Although Reid is short stacked, if some of her friend's luck hits her, she might improve quickly.

Anderson won $700 playing the Wheel of Fortune slot machine at New York, New York.

While Reid was trying to stay in the Main Event, U.S. Ryder Cup captain Paul Azinger was spotted in the hallway. Azinger, wearing shorts and flip flops instead the usual golf garb, told Casino City that he was indeed playing in the Main Event. He'll hit the felt Sunday on Day 1D, and put aside worrying about Tiger Woods missing the Ryder Cup in September for at least one day.

Azinger has played in the Main Event before. He tried his luck in 2006, but didn't cash.

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Reid had her own cheering section on Saturday. (photo by Vin Narayanan/Casino City)

Two other "celebrities" were at the Main Event Saturday as well.

Hustler publisher Larry Flynt was eliminated early during the day. And Sen. Alfonse D'Amato visited the featured ESPN table where told the audience "American should be allowed to play poker online and Congress should get off our backs."

Notable morning exits: Mike Sexton, Larry Flynt, Daniel Alai, Max Pescatori, Dustin Woolf and Scott Seiver.

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Best of Vin Narayanan
Vin Narayanan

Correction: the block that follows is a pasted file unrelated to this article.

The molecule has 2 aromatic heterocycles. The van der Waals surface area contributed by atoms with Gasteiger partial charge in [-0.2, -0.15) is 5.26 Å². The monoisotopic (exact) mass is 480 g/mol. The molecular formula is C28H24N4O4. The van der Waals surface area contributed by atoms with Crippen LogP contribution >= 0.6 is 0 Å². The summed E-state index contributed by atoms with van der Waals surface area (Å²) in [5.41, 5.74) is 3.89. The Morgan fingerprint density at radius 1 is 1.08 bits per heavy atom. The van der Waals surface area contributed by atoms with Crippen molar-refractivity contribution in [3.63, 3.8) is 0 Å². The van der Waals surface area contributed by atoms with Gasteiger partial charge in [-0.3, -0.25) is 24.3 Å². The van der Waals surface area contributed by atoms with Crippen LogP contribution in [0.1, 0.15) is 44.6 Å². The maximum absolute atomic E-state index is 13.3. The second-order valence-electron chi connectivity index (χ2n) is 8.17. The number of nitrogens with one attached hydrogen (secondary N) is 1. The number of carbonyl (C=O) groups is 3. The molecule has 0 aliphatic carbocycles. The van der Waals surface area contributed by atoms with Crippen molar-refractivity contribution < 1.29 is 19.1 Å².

Vin Narayanan is the managing editor at Casino City. When he's not writing or editing stories, he likes to play Chinese Poker, Badugi, Razz and any other "non-traditional" poker game. He also thinks blackjack is his best game and loves game theory.

Before joining Casino City, Vin covered (not all at the same time) sports, politics and elections, wars, technology, celebrities and the Census for USATODAY.com, USA WEEKEND and CNN.

A proud graduate of Michigan State University, Vin can be found on most nights and weekends trying to find a way to watch the Spartans play football or basketball.

Vin Narayanan
Vin Narayanan is the managing editor at Casino City. When he's not writing or editing stories, he likes to play Chinese Poker, Badugi, Razz and any other "non-traditional" poker game. He also thinks blackjack is his best game and loves game theory.

Before joining Casino City, Vin covered (not all at the same time) sports, politics and elections, wars, technology, celebrities and the Census for USATODAY.com, USA WEEKEND and CNN.

A proud graduate of Michigan State University, Vin can be found on most nights and weekends trying to find a way to watch the Spartans play football or basketball.